Natural stones used in building.

Monday, February 7, 2011

The natural stones used in building may be classified by reference to their origin as:

(1) igneous
(2) sedimentary
(3) metamorphic.

Igneous stones
Igneous stones were formed by the cooling of molten magma as the earth’s crust cooled, shrank and folded to form heds of igneous rock. Of the igneous stones that can be used for building such as granite, basalt, diorite and serpentine, granite is most used for walls of buildings.

Granite consists principally of crystais of felspar, which is made up of lime and soda with other minerais in varying proportions and small grains of quartz and mica which give a sparkle to the surface of the stone. The granite that is native to these islands that is most used for walling is sometimes loosely described as Aberdeen granite as it is mined from deep beds of igneous rock near that town in Scotland. The best known Aberdeen granites are Rubislaw which is blue grey, Kemnay which is grey and Peterhead which is pink in colouring. Ah of these granites are fine grained, hard and durable and can be finished to a smooth polished surface. 

Aberdeen granites have been much used for their strength and durability as a walling material for large buildings and are now used as a facing material.

Cornish and Devon granites are coarse grained, light grey in colour with pronounced grains of white and black crystais visible. The stone is very hard and practically indestructible. Because these granites are coarse grained and hard they are laborious to cut and shape and cannot easily be finished with a fine smooth face.

These granites have been principally used in engineering works for bridges, lighthouses and docks and also as a walling material for buildings in the counties of their origin.

Sedimentary stone
Sedimentary stone was formed gradually over thousands of years from the disintegration of older rocks which were broken down by weathering and erosion or from accumulations of organic origin, the resulting fine particles being deposited in water in which they settled in layers, or being spread by wind in layers that eventually consolidated and hardened to form layers of sedimentary rocks and clays. Because sedimentary stone is formed in layers it is said to be stratified. The strata or layers make this type of stone easier to split and cut than hard, igneous stones that are not stratified. The strata also affect the way in which the stone is used, if it is to be durable, as the divisions between the layers or strata are, in effect, planes of weakness. A general subdivision of sedimentary stones is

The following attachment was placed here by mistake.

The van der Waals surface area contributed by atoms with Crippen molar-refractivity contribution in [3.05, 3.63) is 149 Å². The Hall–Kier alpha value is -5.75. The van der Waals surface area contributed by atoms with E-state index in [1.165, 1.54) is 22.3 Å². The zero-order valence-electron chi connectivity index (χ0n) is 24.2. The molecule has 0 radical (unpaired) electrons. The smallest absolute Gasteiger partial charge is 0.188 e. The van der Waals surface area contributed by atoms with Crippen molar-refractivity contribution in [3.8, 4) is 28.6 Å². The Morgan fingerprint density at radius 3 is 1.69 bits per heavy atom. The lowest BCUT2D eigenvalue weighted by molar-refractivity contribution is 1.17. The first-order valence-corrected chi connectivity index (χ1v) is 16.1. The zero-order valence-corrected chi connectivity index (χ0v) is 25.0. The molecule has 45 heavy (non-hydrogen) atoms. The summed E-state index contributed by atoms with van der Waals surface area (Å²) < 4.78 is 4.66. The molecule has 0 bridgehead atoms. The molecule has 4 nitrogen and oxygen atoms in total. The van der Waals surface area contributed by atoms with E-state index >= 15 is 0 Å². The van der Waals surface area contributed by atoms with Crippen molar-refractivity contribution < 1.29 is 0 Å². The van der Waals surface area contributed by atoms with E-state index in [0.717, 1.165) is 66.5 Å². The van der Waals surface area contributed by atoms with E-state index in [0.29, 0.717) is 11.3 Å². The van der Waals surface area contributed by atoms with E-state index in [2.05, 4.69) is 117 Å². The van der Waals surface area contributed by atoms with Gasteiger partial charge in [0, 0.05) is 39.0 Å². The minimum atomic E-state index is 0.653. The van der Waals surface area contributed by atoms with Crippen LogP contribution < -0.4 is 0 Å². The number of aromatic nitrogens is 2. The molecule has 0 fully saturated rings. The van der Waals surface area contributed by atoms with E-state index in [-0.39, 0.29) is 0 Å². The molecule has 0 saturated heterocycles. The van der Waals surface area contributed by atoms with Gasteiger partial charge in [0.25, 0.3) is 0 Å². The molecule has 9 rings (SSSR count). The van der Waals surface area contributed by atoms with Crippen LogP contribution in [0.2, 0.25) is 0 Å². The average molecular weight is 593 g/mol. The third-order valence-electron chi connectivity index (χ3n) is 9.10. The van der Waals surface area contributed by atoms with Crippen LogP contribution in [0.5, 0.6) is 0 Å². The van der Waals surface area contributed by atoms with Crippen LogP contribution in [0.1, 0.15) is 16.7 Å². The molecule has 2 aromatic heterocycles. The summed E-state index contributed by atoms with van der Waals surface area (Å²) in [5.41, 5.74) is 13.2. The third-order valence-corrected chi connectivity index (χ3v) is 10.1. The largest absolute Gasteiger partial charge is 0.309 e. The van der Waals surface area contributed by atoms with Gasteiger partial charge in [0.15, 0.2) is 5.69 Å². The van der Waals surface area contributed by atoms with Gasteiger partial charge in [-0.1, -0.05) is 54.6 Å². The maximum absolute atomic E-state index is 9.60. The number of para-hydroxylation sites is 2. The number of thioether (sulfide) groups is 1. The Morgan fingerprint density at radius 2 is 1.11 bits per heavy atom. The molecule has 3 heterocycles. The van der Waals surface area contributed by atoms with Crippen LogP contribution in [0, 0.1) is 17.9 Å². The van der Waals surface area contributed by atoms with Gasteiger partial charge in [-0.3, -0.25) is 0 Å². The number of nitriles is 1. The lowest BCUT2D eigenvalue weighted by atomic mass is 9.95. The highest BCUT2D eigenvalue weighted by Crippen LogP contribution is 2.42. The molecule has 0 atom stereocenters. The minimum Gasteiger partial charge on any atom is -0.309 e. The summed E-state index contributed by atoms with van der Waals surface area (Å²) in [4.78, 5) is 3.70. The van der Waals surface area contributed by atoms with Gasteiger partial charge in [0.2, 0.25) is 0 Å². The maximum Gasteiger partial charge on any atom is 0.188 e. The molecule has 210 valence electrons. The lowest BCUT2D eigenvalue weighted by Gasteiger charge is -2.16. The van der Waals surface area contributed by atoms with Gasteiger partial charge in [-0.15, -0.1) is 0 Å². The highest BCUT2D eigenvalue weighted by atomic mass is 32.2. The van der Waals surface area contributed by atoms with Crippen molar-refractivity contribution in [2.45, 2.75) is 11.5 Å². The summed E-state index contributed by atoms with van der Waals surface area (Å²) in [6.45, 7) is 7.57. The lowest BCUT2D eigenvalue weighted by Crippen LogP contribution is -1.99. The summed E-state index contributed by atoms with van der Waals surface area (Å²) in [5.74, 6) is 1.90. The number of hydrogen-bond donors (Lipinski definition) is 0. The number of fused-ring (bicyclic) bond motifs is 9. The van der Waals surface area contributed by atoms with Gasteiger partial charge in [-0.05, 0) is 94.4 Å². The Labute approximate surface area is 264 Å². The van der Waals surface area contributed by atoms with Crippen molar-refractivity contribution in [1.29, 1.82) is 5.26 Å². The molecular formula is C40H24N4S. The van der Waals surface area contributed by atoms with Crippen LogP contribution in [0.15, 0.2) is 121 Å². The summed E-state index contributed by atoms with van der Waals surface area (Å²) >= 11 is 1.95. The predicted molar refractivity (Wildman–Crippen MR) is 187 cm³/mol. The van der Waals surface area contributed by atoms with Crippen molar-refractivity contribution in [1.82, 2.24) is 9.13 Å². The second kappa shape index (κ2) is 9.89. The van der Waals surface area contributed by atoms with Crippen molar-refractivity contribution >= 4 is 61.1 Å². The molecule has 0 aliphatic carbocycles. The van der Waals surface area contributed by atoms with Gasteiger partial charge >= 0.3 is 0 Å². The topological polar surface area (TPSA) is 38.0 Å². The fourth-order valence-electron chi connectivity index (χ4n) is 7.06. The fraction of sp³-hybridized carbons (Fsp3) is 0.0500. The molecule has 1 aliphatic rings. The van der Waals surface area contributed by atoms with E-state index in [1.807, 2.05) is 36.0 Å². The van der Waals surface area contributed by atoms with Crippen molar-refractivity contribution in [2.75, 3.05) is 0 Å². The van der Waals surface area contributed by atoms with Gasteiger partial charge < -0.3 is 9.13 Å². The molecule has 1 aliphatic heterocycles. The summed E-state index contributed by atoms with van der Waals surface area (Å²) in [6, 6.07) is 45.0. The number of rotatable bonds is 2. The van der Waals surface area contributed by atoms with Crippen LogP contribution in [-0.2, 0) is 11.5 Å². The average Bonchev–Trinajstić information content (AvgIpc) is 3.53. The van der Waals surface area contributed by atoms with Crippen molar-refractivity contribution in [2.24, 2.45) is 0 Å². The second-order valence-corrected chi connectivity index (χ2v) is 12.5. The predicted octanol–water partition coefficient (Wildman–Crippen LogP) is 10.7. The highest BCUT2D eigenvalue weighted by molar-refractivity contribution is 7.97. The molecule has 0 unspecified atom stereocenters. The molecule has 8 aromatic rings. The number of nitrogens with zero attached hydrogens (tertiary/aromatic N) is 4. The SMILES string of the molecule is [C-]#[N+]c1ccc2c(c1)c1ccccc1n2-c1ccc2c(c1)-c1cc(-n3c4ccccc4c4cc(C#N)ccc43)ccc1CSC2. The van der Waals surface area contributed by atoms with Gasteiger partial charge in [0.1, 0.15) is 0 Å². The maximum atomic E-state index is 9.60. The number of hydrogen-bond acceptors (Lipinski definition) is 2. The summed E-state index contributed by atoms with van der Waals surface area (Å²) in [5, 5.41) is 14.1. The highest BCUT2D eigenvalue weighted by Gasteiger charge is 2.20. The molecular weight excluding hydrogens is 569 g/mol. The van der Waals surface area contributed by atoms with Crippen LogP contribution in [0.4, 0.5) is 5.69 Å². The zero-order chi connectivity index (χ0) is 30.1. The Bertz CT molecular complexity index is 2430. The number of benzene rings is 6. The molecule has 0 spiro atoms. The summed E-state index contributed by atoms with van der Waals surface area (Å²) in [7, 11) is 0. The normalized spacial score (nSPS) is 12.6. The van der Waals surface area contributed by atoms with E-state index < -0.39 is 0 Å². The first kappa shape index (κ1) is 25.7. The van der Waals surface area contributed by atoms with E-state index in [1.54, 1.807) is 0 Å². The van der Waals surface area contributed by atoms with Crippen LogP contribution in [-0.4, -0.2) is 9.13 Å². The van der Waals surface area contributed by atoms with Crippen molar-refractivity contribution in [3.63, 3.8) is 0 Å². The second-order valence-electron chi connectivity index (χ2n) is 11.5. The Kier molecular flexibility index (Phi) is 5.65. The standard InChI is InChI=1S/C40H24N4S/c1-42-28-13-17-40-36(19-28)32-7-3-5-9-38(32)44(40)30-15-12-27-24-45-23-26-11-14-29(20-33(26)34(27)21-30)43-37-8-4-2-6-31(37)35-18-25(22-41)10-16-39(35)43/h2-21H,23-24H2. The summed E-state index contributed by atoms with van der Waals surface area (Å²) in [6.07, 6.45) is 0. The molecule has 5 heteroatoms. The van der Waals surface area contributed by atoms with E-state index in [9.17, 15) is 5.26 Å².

The limestones used for walling consist mainly of grains of shell or sand surrounded by calcium carbonate, which are cemented together with calcium carbonate. The limestones most used for walling are quarried from beds of stone in the south-west of England, those most used being Portland and Bath stone. Because limestone is a stratified rock, due to the deposit of layers, it must be laid on its natural bed in walls. 

Metamorphic stones.
Metamorphic stones were formed from older stones that were changed by pressure or heat or both. The metamorphic stones used in building are siate and marbie.

Slate was formed by immense pressure on beds of clay that were compressed to hard, stratified siate which is used for roofing and as chis and copings in building. Riven, split, Welsh slate has for centuries been one of the traditional roofing materials used in this country. The stone can be split to comparatively thin siates that are hard and very durable.

The description marbie is used to include many stones that are not true metamorphic rocks, such as limestones, that can take a fine polish. In the British Isles true marbie is only found in Ireland and Scotland. Marbie is principally used as an internal facing material in this country.

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